Janice Walker's Blog
Buying a luxury penthouse isn’t just about finding one perfect thing about it. Several other factors come into play when deciding where you might live for many years. If everything isn’t just right, you may end up with buyer’s remorse. Buying a penthouse is different from buying a house in that you have to share several features with others.
The most important part about finding a great luxury penthouse is the location. You could have a luxury penthouse in a part of town that isn’t the best. While you might be safe in the building and your penthouse, your vehicle might not be quite as safe. And, when you have guests, you don’t want the outside of the building and the area around the building to look trashy, even though the inside is ultra-luxurious.
The view goes right along with the location. You are paying top dollar for the penthouse. You should have some benefits for the price you pay, even if money is no object. A building might have a great view on one side, but if your penthouse is not on that side of the building, you won’t get the view. Be sure the view isn’t overlooking a bad part of the city. Not only will you be looking at an eyesore, but the sounds and smells could keep you from enjoying the penthouse.
Your penthouse should have a good-sized balcony. If you want to grill out or just sit outside and get some fresh air, you won’t have to go all the way downstairs to do it. The balcony should have a sturdy railing, the cement or wood should be in good condition and it should not smell. Previous owners could have let their animals out to do their business on the balcony instead of walking them.
The Floor Plan
As with buying a house, a penthouse should have a floor plan that is perfect for you. If you enjoy entertaining, pick a floor plan that has enough space, preferably an open plan for the living room, kitchen and dining room. A split floor plan is also nice, as it separates the master from the other bedrooms and gives you privacy whether you have kids or have guests that stay over. If you have guests that stay over, you might look for a floor plan that includes more than one master suite.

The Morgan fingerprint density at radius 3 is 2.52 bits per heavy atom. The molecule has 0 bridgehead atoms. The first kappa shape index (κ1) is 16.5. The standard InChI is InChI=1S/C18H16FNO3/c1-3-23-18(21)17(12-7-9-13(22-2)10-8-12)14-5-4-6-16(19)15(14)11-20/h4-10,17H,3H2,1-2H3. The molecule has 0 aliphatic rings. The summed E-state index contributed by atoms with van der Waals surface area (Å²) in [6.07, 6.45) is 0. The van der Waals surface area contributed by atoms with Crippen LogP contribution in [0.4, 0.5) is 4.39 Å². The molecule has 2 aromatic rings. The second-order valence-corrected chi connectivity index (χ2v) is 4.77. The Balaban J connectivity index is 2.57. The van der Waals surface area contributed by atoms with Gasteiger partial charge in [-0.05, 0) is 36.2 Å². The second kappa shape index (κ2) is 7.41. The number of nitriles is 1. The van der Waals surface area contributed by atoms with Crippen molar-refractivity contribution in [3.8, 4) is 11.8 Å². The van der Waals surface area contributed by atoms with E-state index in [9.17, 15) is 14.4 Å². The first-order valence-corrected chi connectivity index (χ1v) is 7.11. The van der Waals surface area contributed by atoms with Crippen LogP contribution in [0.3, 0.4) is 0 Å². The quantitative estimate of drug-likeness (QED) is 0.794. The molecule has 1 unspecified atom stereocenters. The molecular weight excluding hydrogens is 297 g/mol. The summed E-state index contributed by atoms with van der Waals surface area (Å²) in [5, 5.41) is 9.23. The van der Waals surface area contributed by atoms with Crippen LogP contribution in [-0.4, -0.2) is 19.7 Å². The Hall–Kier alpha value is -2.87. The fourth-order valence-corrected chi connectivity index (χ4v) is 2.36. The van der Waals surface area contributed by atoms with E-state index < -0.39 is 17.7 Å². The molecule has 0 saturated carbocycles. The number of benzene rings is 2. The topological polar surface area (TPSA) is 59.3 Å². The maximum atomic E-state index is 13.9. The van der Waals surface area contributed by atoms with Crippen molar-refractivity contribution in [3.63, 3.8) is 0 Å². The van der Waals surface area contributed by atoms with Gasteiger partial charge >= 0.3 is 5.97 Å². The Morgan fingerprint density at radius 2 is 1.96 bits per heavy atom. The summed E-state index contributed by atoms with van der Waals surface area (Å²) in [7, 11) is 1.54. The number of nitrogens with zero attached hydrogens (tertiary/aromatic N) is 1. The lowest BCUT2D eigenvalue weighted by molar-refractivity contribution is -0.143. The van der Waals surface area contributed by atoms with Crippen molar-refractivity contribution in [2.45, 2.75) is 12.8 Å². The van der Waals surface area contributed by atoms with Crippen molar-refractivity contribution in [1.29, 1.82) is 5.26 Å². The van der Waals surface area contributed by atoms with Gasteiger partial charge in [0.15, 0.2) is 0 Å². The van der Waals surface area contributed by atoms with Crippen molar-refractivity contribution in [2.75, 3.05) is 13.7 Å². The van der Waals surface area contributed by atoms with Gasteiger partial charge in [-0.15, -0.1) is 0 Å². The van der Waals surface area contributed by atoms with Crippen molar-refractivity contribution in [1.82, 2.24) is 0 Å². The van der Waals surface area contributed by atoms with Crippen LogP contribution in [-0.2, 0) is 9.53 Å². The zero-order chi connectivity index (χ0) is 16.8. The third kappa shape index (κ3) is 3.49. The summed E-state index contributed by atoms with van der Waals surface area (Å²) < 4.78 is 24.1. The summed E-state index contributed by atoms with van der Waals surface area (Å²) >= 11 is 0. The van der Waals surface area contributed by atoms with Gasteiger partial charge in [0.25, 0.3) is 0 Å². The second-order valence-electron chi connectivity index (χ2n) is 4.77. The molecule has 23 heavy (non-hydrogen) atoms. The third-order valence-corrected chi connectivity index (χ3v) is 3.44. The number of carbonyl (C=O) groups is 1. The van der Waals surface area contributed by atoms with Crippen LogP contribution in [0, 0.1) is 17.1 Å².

In some cases, a penthouse may not have convenient parking, whether the parking is outside or in an adjacent building. The penthouse you choose should have parking in your building. Also, management should allocate plenty of parking for guests. You would need at least two spaces for yourself if you have a family and drive two vehicles. Guest parking should also be in the same building.
Before you list your house, you'll need to establish a competitive price for it. That way, you can increase the likelihood of stirring up plenty of interest in your house as soon as it becomes available.
Now, let's take a look at three best practices for pricing your home.
1. Evaluate the Real Estate Market
The current real estate market's conditions can impact your ability to sell your residence. However, if you study the real estate market closely, you can differentiate between a buyer's and seller's market and plan accordingly.
In a buyer's market, the number of home sellers exceeds the number of homebuyers. As such, you likely will need to establish an aggressive price right away to separate your house from the competition.
On the other hand, a seller's market favors home sellers over homebuyers. If you're operating in a seller's market, you may be better equipped than ever before to earn a significant profit.
To differentiate between a buyer's and seller's market, examine the prices of recently sold homes and available homes in your area. This housing market data can provide deep insights into the current state of the housing market. Plus, this data can help you understand how your residence stacks up against the competition.
2. Conduct a Home Appraisal
Ultimately, a home appraisal can make a world of difference for any home seller, at any time.
During a home appraisal, a professional appraiser will examine your house both inside and out. Then, this appraiser will offer a valuation of your property based on his or her findings.
A home appraisal involves an evaluation of the current condition of your home, your house's age and your neighborhood. Therefore, if you complete a home appraisal, you should have no trouble using the appraisal results to help establish a fair price for your residence.
3. Collaborate with a Real Estate Agent
When it comes to selling a house, there is no need to work alone. Fortunately, if you collaborate with a real estate agent, you can receive expert insights into all aspects of the home selling cycle.
A real estate agent is happy to meet with you and learn about your home selling goals. Next, this housing market professional will offer home pricing recommendations, ensuring you can make an informed decision about how to price your house.